Fairfax County’s top administrator is proposing that the county’s internal auditor — rather than a committee of residents — review citizen appeals questioning the outcome of police misconduct investigations.

The recommendation comes after a citizens’ group, formed after county officers killed two motorists, requested a more independent process that involved civilians.

Residents led by a retired D.C. police detective formed the Virginia Citizens Coalition for Police Accountability last year after two incidents on Route 1. In 2008, a teacher’s assistant died in a police crash; in 2009, an officer fatally shot unarmed motorist David Masters.

When a resident or fellow officer accuses a Fairfax officer of wrongdoing, the complaint is investigated by the police department’s internal affairs unit and resolved by the chief. Deemed personnel matters, the results of the investigations are rarely made public.

The citizens’ group, which found that Fairfax was the largest jurisdiction in the country without an independent citizen review board, recommended the creation of an oversight panel that includes county residents.

The coalition took its case to the Fairfax Board of Supervisors, which asked Police Chief David M. Rohrer and County Executive Anthony H. Griffin to look into the matter. After doing so, Griffin decided against a review involving citizens.

Instead, in a “board item” Griffin will discuss at a supervisors’ meeting Tuesday, Griffin proposes using the county’s internal auditor, Christopher Pietsch, who investigates citizen complaints about fraud and ethics in county government.

If complainants are dissatisfied with the police investigation, Griffin said, they could appeal to the auditor. He would review the police investigation and report to the county executive.

Griffin noted that the auditor already works with the police department on his investigations and is familiar with its procedures. He also noted that Pietsch reports to the county executive, “thus satisfying the independent third party review requirement.”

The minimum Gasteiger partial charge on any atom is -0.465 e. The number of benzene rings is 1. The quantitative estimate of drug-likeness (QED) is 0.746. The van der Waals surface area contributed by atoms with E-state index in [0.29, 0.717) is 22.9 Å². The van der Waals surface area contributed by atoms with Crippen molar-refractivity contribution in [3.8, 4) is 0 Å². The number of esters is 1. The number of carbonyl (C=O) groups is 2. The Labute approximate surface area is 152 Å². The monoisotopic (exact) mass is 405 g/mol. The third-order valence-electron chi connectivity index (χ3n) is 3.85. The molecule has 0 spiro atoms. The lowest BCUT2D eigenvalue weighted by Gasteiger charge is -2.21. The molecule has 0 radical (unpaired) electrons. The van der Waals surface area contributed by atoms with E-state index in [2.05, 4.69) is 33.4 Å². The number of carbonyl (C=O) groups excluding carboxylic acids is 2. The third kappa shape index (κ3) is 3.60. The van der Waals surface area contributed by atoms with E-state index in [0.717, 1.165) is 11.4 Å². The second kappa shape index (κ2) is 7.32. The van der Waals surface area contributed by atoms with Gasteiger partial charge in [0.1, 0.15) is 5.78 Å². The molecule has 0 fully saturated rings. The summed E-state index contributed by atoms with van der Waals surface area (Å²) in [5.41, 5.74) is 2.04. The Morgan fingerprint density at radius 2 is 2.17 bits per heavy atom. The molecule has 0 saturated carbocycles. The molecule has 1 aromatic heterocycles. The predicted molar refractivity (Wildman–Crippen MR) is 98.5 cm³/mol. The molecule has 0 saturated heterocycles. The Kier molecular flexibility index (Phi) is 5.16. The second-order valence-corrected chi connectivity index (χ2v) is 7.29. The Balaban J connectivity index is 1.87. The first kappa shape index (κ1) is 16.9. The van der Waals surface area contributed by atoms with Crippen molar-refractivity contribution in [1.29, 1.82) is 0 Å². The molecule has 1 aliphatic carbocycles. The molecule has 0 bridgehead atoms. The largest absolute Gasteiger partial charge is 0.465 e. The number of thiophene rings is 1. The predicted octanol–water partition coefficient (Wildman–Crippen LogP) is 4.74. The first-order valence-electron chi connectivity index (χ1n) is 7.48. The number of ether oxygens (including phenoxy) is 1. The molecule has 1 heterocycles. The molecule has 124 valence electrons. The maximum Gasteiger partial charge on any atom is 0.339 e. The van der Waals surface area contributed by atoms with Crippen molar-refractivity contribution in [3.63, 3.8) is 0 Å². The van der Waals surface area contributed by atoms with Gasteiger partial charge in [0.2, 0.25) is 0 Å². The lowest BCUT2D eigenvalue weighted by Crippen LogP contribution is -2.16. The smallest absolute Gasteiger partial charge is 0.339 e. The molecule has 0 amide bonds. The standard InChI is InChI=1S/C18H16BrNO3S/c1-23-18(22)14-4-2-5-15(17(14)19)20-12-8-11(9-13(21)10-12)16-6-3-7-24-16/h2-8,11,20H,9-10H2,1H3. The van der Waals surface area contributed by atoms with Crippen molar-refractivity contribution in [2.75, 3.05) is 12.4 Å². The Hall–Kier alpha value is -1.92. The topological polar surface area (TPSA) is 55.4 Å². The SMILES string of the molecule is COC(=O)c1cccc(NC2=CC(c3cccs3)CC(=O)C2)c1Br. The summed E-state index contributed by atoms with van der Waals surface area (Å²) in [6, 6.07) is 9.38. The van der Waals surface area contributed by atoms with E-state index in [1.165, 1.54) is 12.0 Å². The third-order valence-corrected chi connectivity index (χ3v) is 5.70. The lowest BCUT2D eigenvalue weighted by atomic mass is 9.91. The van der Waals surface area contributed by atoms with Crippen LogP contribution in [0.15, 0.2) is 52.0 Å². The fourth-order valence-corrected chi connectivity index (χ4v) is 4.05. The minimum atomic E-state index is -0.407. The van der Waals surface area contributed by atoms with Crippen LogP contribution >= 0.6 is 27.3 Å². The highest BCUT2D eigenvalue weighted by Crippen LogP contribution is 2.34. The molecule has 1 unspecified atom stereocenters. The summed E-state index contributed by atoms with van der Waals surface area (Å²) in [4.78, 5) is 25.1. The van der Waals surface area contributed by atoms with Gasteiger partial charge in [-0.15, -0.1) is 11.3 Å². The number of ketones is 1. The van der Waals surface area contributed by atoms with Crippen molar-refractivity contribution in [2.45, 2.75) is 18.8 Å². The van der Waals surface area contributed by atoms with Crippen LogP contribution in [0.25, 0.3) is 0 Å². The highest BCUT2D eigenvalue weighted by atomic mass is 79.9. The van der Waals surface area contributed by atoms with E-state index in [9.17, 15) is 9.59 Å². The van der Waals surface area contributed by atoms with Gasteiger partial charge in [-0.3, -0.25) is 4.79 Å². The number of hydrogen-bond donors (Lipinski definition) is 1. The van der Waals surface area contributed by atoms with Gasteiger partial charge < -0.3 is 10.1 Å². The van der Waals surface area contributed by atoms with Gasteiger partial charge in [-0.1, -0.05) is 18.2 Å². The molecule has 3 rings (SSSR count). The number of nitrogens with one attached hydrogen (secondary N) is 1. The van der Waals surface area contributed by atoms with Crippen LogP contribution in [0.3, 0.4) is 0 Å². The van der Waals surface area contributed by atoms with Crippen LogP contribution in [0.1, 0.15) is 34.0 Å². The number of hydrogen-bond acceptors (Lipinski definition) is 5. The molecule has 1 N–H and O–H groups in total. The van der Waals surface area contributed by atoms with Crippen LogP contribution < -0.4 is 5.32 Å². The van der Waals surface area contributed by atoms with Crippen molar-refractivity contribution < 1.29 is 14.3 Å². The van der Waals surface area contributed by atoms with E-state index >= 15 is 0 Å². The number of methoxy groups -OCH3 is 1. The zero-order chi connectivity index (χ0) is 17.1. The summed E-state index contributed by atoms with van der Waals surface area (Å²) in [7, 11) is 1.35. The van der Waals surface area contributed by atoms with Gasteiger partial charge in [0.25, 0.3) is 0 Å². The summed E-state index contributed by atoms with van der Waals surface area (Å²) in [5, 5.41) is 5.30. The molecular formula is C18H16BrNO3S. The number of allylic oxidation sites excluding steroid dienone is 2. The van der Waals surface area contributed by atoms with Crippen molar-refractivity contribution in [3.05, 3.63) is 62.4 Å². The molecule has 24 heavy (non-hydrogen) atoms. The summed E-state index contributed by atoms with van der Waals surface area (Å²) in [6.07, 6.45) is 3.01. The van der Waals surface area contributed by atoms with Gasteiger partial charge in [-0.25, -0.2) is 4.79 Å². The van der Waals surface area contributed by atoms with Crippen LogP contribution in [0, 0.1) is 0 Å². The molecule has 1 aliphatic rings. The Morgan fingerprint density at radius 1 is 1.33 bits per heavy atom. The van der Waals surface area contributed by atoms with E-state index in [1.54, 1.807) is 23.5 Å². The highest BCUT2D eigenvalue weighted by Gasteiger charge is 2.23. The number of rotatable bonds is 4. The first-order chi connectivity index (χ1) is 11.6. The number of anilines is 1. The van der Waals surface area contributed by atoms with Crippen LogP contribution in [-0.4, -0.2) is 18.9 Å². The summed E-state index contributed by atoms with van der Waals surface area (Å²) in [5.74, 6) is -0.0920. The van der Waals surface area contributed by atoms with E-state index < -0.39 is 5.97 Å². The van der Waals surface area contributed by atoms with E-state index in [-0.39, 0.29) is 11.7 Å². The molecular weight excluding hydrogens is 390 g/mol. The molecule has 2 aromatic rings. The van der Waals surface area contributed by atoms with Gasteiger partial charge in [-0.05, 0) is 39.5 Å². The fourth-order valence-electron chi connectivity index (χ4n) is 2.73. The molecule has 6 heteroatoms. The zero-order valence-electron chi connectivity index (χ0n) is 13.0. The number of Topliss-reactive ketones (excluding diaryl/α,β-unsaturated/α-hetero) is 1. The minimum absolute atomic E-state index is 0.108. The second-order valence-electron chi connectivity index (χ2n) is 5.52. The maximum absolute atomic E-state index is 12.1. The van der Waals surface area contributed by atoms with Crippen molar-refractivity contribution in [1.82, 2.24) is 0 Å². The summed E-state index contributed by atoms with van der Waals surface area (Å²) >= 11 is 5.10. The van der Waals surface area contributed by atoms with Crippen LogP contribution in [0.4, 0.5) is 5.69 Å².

Griffin’s memo to the board cited a 1997 study of police review boards and said there were four models for review of police conduct: three involving citizens and one using an ”independent auditor.” He said there was “no strong evidence that a citizen review board provides additional value to a review process.”

Rohrer and the police officers’ union support the idea, Griffin’s memo said.

Rohrer did not want to discuss the idea until it was officially proposed on Tuesday. Griffin and union head Michael Scanlon did not answer requests for comment.

The citizens’ coalition was not happy with the proposal. Nicholas Beltrante, the group’s founder, called Griffin’s idea “a step in the right direction,” but also said “it falls short of the [coalition’s] recommendation for a citizens’ review board that would be comprised of Fairfax County citizens.”

Philip K. Eure, executive director of the civilian-run D.C. Office of Police Complaints, also helps run the National Association for Civilian Oversight of Law Enforcement. He called it “puzzling” that Fairfax never contacted the association for information on how a civilian review board might work.

Eure also noted that “since both the police chief and the internal auditor report to the same person, the county executive, questions could legitimately be raised about the auditor’s independence to offer frank assessments of problems within the police department.”